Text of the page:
The week my grandpa died from lung cancer was the same week I found out my cousin Mimi smokes. She and her friend picked me up from the train station in Beijing, and after three years, we were eager to assess each other as newly-hatched adults. When we came to the topic of vices, we agreed neither of us drank very much. Then she asked if I qi yan, which I don’t.
“That’s good. We don’t smoke a lot either, but it just happens in groups,” they said, lighting up in the car. Then before our street food crawl, after our street food crawl, and practically before each store we entered. I realized that in China, you’re probably never not in a group. Mimi smoked half a pack that day, which might be considered moderate–I don’t know.
Mimi’s my favorite cousin probably because our fathers are one year apart, and so are we. When the four of us are together, there’s not a doubt that we’re bonded by blood. We have the same senses of humor and the same chins.
And when it comes to the two of us, our similarities amaze me constantly. We only see each other for about a week once every 2-3 years, but we both studied humanities and studied abroad in England. We chose creative jobs over stable ones (and are paying the price). We got tattoos around the same time without knowing it, and we love All Saints clothing and hip hop. Apparently we even argue the same way, despite my broken Chinese. And we’re the only ones in our generation that share the family name, though it might die with us since as our fathers had no sons.
Except, of course, I always thought she was more beautiful. I wished I had her figure.
Most of our family is now dorkishly substance free. I have a pretty gruesome image of what would happen if anyone found out about Mimi’s hobby, including government surveillance, caning and a shaman. So a while after the trip, I casually asked my mom about what it means to be a female smoker in China.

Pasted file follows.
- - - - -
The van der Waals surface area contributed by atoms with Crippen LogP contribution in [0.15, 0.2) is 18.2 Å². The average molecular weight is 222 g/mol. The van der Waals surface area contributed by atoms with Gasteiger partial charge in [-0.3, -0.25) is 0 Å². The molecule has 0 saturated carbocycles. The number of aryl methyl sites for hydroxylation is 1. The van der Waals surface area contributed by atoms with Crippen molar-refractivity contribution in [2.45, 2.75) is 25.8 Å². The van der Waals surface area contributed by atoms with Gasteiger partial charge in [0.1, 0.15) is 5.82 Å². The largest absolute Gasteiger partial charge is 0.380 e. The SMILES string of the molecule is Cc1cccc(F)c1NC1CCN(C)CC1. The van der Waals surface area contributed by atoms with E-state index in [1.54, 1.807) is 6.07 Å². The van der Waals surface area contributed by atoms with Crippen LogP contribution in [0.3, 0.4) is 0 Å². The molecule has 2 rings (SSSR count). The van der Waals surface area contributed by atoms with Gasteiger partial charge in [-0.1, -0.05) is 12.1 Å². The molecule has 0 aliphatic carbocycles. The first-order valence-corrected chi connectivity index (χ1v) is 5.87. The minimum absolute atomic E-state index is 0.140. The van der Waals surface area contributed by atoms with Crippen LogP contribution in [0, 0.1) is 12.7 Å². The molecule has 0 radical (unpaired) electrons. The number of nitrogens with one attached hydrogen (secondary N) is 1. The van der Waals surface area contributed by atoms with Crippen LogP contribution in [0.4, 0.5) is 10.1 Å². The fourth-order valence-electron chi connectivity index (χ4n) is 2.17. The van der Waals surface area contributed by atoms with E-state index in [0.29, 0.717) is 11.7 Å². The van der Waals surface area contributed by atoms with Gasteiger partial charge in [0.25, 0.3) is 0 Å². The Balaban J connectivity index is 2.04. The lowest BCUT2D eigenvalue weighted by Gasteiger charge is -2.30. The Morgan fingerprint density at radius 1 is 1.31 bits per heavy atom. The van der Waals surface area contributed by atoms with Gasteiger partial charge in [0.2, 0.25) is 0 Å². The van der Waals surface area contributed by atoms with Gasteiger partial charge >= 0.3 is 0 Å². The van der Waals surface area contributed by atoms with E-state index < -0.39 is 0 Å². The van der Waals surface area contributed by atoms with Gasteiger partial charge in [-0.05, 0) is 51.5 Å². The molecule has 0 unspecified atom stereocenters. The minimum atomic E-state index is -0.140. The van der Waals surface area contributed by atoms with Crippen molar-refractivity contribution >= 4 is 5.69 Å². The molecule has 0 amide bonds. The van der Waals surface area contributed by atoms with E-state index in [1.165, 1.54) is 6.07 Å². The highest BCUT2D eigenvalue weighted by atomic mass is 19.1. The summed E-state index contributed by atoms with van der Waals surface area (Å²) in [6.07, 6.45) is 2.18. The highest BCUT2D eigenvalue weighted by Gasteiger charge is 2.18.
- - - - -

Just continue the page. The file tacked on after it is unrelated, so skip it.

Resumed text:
Over half of men smoke, while only 2% of women do, for reasons tied to a lady’s respectability, docility and conventionality, to name a few. It takes determination for a girl to smoke. My mom referred to artists or worldly types who choose to be viewed as rebels, which isn’t what your typical Chinese millennial is concerned with. (But I give it another decade before the masses come around. The tobacco companies will have a field day.)
With all our similarities, I am pretty sure that if I lived in China, I would smoke too. With few ways to assert my individuality, I would cling to that steadfast cigarette.
“Grandma smoked, even back in her day,” my cousin mentioned, during our last dinner together. I vaguely remembered hearing that before, in addition to how grandma refused to bind her feet and was the only woman from her village who learned how to read.
“You know what the women in our family are like,” she said proudly. I did.